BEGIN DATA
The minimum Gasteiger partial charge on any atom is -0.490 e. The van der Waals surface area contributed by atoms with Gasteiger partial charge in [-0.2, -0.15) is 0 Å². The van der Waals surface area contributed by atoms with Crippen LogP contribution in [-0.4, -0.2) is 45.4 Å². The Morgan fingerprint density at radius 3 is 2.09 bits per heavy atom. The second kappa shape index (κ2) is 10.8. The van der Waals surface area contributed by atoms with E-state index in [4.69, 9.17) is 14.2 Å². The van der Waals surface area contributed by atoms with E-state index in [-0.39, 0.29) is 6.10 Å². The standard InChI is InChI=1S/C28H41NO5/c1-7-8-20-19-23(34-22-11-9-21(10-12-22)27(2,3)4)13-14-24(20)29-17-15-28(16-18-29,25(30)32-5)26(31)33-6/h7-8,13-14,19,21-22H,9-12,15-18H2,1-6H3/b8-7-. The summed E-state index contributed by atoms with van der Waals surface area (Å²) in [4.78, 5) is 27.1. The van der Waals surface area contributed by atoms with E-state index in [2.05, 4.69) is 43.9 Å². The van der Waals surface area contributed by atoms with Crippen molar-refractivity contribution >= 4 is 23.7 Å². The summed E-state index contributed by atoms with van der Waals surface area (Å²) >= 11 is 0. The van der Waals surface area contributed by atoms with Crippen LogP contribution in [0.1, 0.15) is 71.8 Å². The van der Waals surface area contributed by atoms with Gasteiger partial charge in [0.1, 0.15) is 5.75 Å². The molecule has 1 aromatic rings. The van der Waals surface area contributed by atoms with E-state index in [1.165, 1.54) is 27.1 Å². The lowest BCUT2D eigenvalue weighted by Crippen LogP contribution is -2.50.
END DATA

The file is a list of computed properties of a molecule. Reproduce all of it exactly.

The minimum Gasteiger partial charge on any atom is -0.490 e. The van der Waals surface area contributed by atoms with Gasteiger partial charge in [-0.2, -0.15) is 0 Å². The van der Waals surface area contributed by atoms with Crippen LogP contribution in [-0.4, -0.2) is 45.4 Å². The Morgan fingerprint density at radius 3 is 2.09 bits per heavy atom. The second kappa shape index (κ2) is 10.8. The van der Waals surface area contributed by atoms with E-state index in [4.69, 9.17) is 14.2 Å². The van der Waals surface area contributed by atoms with E-state index in [-0.39, 0.29) is 6.10 Å². The standard InChI is InChI=1S/C28H41NO5/c1-7-8-20-19-23(34-22-11-9-21(10-12-22)27(2,3)4)13-14-24(20)29-17-15-28(16-18-29,25(30)32-5)26(31)33-6/h7-8,13-14,19,21-22H,9-12,15-18H2,1-6H3/b8-7-. The summed E-state index contributed by atoms with van der Waals surface area (Å²) in [4.78, 5) is 27.1. The van der Waals surface area contributed by atoms with E-state index in [2.05, 4.69) is 43.9 Å². The van der Waals surface area contributed by atoms with Crippen molar-refractivity contribution >= 4 is 23.7 Å². The summed E-state index contributed by atoms with van der Waals surface area (Å²) >= 11 is 0. The van der Waals surface area contributed by atoms with Crippen LogP contribution in [0.1, 0.15) is 71.8 Å². The van der Waals surface area contributed by atoms with Gasteiger partial charge in [0.1, 0.15) is 5.75 Å². The molecule has 1 aromatic rings. The van der Waals surface area contributed by atoms with E-state index in [1.165, 1.54) is 27.1 Å². The lowest BCUT2D eigenvalue weighted by Crippen LogP contribution is -2.50.